Liquidstar: Bringing decentralized renewable energy to off-grid communities

© Liquidstar

Using a blockchain-based platform, Liquidstar wants to use smart, modular batteries to power remote, off-grid communities as well as homes, offices and EVs in cities


Hong Kong-based Liquidstar has joined global efforts to bring affordable renewable energy to off-grid communities using batteries that are recharged and distributed at local hubs built from repurposed containers that are equipped with solar panels or small wind turbines. Called a Waypoint, each hub can power up to 120 off-grid households in developing countries.  

Customers can rent Liquidstar’s batteries for a variety of uses – for lighting, to power household appliances, to charge phones or to even run farm equipment. A blockchain-based system stores customers data and manages the smart rental contracts. The batteries can also be deployed to support disaster recovery or to charge electric motorcycles.

According to Liquidstar co-founders Scott Salandy-Defour and Conor Colwell, the company’s vision is to create a “liquid” power storage that can be easily distributed and can accommodate different types of batteries. “We are designing our own batteries, but we are not betting on any specific technology,” Salandy-Defour told CompassList in an interview.

In a small pilot project in Nigeria last year, Liquidstar batteries were used to power various equipment, from radios to computers. “One computer science student said that the battery changed his life because he was able to continue working and studying late into the night,” Colwell said.

Incorporated in 2019, the company, which pitched at the Singapore Week of Innovation and TeCHnology (SWITCH) in late 2020, is planning to raise $2.5m to fund the manufacture of its own Waypoint containers and launch more pilot projects. “Every investment in Liquidstar is guaranteed to produce impact for 10 years,” Colwell said. 

Liquidstar has already attracted interest from government agencies and NGOs. It has partnered with Indonesia’s Ministry of Villages and the United Nations Development Programme (UNDP) to develop pilot projects in Indonesia, Kenya and Lebanon, as well as a smart city project in Benin. 

Decentralized power

Besides renewable energy sources, Liquidstar’s Waypoints can also be powered by diesel generators or micro-hydro power plants, making the system adaptable to different types of terrain or disaster relief situations. The Waypoints are run by “power rangers,” locally trained staff who help customers rent the batteries, coordinate payments and handle battery pick-ups and deliveries. 

The identities of all registered users are stored in the blockchain and every battery that is rented out is linked to the user’s electronic ID. The smart contract system allows a battery to be unlocked for use only by a verified, paying customer. The battery would stop discharging if it is reported stolen or the customer’s rental period has run out.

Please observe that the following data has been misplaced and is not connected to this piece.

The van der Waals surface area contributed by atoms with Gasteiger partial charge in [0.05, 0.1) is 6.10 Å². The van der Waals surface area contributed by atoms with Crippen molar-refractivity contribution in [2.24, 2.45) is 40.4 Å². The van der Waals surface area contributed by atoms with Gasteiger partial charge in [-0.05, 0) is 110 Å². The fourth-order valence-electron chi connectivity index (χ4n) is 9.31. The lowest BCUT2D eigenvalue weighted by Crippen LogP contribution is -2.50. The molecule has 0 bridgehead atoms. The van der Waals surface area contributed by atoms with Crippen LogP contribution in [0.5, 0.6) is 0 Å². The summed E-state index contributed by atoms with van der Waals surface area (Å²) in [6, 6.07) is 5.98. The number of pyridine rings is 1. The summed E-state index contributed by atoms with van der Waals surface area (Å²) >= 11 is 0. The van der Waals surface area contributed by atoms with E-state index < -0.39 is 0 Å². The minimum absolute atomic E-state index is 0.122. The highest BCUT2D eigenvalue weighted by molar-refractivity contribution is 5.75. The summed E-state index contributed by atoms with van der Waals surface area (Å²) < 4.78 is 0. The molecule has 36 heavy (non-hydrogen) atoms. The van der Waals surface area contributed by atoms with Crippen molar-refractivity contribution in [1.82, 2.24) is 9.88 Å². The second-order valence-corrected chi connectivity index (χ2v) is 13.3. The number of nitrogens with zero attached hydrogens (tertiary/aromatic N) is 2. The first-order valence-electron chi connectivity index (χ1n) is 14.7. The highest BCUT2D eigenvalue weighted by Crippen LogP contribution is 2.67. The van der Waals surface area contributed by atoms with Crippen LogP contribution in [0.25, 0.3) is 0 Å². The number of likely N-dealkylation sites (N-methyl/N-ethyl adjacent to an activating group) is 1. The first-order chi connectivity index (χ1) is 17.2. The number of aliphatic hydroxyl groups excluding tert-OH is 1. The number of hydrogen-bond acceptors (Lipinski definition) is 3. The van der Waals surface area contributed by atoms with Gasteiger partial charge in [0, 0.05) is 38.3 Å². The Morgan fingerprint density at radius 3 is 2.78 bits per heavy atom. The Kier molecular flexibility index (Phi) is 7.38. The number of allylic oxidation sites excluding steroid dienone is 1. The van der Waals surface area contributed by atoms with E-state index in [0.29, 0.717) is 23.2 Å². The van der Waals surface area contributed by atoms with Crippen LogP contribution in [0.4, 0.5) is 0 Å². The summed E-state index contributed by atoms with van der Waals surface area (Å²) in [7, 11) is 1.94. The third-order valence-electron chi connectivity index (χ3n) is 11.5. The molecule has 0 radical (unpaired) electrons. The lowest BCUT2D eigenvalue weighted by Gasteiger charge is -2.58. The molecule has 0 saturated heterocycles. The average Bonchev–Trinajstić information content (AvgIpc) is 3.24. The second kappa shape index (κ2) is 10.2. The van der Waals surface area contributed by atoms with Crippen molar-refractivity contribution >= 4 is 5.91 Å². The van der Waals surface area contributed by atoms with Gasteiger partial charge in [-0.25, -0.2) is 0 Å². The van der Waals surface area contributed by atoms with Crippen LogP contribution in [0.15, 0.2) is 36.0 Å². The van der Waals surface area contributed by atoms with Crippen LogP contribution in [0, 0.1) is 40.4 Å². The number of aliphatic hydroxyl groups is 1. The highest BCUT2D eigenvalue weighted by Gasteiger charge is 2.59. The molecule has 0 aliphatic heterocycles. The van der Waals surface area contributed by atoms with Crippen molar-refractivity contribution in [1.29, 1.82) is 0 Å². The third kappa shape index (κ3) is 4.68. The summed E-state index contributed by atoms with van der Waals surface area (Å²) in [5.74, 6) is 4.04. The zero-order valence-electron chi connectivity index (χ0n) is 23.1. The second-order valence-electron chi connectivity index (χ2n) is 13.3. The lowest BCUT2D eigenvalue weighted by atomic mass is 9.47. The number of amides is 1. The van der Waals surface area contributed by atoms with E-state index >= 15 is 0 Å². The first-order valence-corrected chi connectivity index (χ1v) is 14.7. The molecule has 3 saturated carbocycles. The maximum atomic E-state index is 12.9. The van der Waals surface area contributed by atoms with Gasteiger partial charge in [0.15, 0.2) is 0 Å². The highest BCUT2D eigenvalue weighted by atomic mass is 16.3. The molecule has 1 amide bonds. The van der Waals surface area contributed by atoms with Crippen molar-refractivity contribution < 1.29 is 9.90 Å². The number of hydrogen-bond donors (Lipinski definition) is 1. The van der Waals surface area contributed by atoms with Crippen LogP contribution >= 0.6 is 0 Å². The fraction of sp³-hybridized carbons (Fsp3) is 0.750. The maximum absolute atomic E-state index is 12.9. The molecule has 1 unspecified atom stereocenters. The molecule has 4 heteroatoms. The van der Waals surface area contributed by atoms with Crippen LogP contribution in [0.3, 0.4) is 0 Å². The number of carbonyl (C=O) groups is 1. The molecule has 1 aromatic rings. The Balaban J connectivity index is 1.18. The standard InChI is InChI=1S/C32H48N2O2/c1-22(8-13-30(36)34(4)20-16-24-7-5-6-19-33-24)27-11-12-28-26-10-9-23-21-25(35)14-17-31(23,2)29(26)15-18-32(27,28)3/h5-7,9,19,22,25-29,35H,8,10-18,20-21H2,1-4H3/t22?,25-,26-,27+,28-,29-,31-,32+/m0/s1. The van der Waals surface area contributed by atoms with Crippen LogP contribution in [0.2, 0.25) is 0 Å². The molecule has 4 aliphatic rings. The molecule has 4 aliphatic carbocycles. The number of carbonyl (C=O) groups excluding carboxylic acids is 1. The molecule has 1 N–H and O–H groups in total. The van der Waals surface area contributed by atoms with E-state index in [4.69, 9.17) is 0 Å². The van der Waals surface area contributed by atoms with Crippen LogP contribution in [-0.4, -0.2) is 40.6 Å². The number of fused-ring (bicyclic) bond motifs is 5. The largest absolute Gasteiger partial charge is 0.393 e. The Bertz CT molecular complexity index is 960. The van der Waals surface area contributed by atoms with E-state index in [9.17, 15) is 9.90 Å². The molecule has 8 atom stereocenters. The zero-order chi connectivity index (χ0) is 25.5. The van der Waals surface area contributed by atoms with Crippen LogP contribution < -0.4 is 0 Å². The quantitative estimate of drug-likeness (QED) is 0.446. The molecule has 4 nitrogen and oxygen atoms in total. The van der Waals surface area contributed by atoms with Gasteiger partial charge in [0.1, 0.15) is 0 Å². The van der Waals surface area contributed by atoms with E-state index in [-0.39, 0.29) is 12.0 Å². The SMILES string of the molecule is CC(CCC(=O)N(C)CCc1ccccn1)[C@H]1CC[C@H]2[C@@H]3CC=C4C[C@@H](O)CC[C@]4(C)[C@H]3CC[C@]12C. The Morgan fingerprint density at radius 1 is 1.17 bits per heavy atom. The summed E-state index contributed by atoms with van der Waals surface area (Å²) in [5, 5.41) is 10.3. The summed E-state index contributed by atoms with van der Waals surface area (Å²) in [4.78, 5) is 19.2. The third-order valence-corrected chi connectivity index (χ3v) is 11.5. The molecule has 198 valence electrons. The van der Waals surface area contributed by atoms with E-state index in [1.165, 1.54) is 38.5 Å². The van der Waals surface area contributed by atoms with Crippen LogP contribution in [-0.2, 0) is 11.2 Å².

The smart contract and battery locking system are crucial to Liquidstar’s automated operations. “When you rent a battery, we would know how much power is left in the battery. We can deduct payment according to how much charge the battery has left when you return it,” Salandy-Defour said. “If you were to put more charge in the battery than when you rented it, you would also get credit to use in the future.”

The electronic ID system requires only the power rangers to have smartphones. “The system is designed so that users don’t need smartphones because that’s probably the situation for a lot of people off the grid,” Colwell said. “They will be able to register for the service and access the functions using a feature phone.”

However, a mobile phone is required and the company is exploring solutions to overcome connection issues. “Right now, we are planning for the batteries to have LTE connectivity, but in the future, options like LoRa (long-range, low-powered wireless connectivity) could be used. The Waypoints could also come with a low-powered LTE router to extend the deployment range,” he added.

A Waypoint can power up to 120 off-grid households in developing countries © Liquidstar

The Nigeria trial

In Nigeria, Liquidstar deployed 150Wh batteries at a university, a traditional market and a work site. To gauge interest in the battery rental service and work out the ideal pricing model, Liquidstar levied an equivalent of about $20 as a refundable security deposit and a rental charge of 30–50 cents for each fully charged battery.